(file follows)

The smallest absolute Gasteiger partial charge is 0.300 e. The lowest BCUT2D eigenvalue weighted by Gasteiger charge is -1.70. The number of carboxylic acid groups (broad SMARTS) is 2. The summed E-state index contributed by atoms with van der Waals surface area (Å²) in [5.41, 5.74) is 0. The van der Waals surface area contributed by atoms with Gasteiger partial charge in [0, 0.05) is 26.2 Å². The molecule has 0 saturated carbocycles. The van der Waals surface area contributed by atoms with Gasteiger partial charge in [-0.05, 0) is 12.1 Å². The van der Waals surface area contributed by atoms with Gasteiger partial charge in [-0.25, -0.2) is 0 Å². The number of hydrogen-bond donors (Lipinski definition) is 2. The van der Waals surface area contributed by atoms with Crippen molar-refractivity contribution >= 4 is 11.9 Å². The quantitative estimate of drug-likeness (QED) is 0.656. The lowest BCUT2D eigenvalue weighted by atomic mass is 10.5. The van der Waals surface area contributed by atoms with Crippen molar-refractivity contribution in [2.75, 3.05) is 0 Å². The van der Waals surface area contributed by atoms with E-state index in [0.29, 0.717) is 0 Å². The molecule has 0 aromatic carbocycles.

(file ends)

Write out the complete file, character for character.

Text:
The smallest absolute Gasteiger partial charge is 0.300 e. The lowest BCUT2D eigenvalue weighted by Gasteiger charge is -1.70. The number of carboxylic acid groups (broad SMARTS) is 2. The summed E-state index contributed by atoms with van der Waals surface area (Å²) in [5.41, 5.74) is 0. The van der Waals surface area contributed by atoms with Gasteiger partial charge in [0, 0.05) is 26.2 Å². The molecule has 0 saturated carbocycles. The van der Waals surface area contributed by atoms with Gasteiger partial charge in [-0.05, 0) is 12.1 Å². The van der Waals surface area contributed by atoms with Gasteiger partial charge in [-0.25, -0.2) is 0 Å². The number of hydrogen-bond donors (Lipinski definition) is 2. The van der Waals surface area contributed by atoms with Crippen molar-refractivity contribution >= 4 is 11.9 Å². The quantitative estimate of drug-likeness (QED) is 0.656. The lowest BCUT2D eigenvalue weighted by atomic mass is 10.5. The van der Waals surface area contributed by atoms with Crippen molar-refractivity contribution in [2.75, 3.05) is 0 Å². The van der Waals surface area contributed by atoms with E-state index in [0.29, 0.717) is 0 Å². The molecule has 0 aromatic carbocycles.